The gameplay is where some of the biggest changes have been made to the formula. As I mentioned earlier you no longer recruit and customise random soldiers but instead pick from a selection of pre-selected characters with their own skills and weapon specialisations. These can range from the psionic-focused Verge to the tech hacker Patchwork and each of these characters can be upgraded and specialised to suit what your squad needs. The strategy phase of the game rather than taking place on a global scale simply takes place within City 31 and has you managing district unrest, sending APC squads to handle rowdy crowds and sending squads into battle when situations start to get more serious. You also are working to uncover a big conspiracy between several crime syndicates and so it’s up to you to choose which group of interest you wish to pursue, perform detective work on their operations and choose which missions require your most immediate attention based on the city’s ‘Anarchy’ level, all standard XCOM mechanics just on a smaller scale. The biggest change to the formula takes place in the combat scenarios as instead of these taking place as each faction taking their own turn before handing it over to their foe this game instead follows an individual action system meaning that each unit in battle has their own specific turn that can jump between enemy and played depending on the turn counter. This places a huge amount of emphasis on disabling your enemies and manipulating the turn order rather than straight up combat and damage as with enough tactical thinking and effective use of your abilities you could prevent your enemies from doing any actions while you whittle them away slowly. This makes the game feel more like a puzzle game at times rather than grand strategy as you try to work out which combination of abilities and movement would give the greatest impact on keeping your team safe. There is also a new Breach system which allows you to get free shots on your enemies between each encounter as instead of you simply travelling to different parts of the map mission in real time each fight is broken up into specific ‘encounters’ which you heal up and reset inbetween making it feel a lot more fast paced and arcade-y as you essentially experience XCOM in bite sized chunks.

An example of the breach mechanic

This all combines together to make something abundantly clear, this game is much easier and shorter compared to previous XCOM games. The fact that your squad isn’t out of action for periods of time if they get injured, that you can replace dead team-mates between encounters with android replacements and many other factors means that this really feels like an XCOM-lite experience. Not to say that there isn’t challenging encounters as some boss battles can be especially painful and at times you might just fail missions due to the classic bad luck that the series is known for. I personally think that while I appreciate the experimental changes made to the gameplay systems which are clearly testing the waters for XCOM 3 that I actually preferred the older systems overall. Not to say that I didn’t like these systems, I actually quite liked using my brain to work out turn order manipulation or how to best place my squad during breaches but ultimately for a larger scaled game I just feel as though this system might be clunky and make encounters drag on as battles continue to progress. For the scale in which you play in Chimera Squad I think it works appropriately but anything else I feel it just might not play so well. Finally it’s very clear that this was just a side project with not much funding going into it which might explain certain decisions such as the strange voice acting or the lower quality comic-book panel cutscenes rather than full blown cinematics but this also brings up the fact that this game is cheaper than previous XCOM games too and as such I feel it is priced appropriately for what you are getting.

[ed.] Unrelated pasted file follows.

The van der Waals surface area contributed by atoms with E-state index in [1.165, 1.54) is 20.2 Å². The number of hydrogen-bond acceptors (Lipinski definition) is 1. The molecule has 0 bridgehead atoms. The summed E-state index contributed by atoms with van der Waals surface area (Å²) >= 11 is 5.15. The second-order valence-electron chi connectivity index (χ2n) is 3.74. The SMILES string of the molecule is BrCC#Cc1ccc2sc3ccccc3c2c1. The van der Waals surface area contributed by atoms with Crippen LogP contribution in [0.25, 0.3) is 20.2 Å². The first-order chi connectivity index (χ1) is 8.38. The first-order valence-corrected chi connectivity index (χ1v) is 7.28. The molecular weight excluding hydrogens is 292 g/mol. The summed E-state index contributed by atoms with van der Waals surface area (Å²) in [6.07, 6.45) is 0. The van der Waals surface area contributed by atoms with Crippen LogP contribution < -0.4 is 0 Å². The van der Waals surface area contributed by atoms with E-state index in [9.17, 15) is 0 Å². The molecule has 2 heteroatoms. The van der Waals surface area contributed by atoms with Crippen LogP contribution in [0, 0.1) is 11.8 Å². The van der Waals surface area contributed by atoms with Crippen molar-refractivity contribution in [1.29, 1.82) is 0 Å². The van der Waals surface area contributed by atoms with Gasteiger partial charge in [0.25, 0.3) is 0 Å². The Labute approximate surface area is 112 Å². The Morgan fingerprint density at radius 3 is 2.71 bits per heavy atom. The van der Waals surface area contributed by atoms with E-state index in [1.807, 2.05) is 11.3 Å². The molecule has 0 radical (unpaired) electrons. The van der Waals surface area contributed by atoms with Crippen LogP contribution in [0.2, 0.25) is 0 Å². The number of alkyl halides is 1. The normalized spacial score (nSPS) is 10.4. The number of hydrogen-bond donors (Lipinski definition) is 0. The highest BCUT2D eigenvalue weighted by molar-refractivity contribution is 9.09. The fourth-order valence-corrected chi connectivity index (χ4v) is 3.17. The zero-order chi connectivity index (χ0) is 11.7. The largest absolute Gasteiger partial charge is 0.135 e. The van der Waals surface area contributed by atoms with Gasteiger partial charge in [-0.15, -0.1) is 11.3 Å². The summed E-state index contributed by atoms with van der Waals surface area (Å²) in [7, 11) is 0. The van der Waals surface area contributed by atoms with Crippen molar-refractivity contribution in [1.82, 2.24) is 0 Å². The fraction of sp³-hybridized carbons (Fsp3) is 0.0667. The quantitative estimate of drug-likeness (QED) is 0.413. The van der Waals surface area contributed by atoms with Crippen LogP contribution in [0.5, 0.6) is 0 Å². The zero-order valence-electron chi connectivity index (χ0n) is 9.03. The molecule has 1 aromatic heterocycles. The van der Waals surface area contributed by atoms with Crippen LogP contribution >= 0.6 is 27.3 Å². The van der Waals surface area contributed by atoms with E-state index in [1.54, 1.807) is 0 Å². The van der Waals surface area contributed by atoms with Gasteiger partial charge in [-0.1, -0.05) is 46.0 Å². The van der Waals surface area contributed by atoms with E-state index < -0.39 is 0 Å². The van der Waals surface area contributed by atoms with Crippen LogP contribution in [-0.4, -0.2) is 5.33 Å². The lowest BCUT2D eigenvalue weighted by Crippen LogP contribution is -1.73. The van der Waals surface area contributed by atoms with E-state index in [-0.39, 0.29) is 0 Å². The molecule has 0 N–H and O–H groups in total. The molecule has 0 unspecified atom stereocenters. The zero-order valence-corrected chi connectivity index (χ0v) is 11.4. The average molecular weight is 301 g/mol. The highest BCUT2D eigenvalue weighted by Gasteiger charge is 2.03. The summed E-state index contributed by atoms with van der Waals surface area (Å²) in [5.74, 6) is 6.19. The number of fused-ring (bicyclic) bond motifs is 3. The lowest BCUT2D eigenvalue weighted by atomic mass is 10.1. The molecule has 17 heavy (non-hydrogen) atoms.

Overall then I enjoyed my time with XCOM: Chimera Squad and thought it was an interesting take on an established game series. I feel as though this game would actually be a great way for someone who is new to the series to try it out as it provides a much smaller scale conflict and simplified mechanics but for those of us who are used to the multi-week spanning campaigns that the original XCOM games can provide might feel a bit disappointed in this entry. Still the fact that it’s priced appropriately for being a shorter/easier experience and still of course being able to fill that void that the previous entries left behind means it gets a recommendation from me, just don’t expect anything mind-blowing when checking out this title. Now I suppose I better go find out what the modding scene for the game looks like, I hope someone has created a full robocop squad mod already!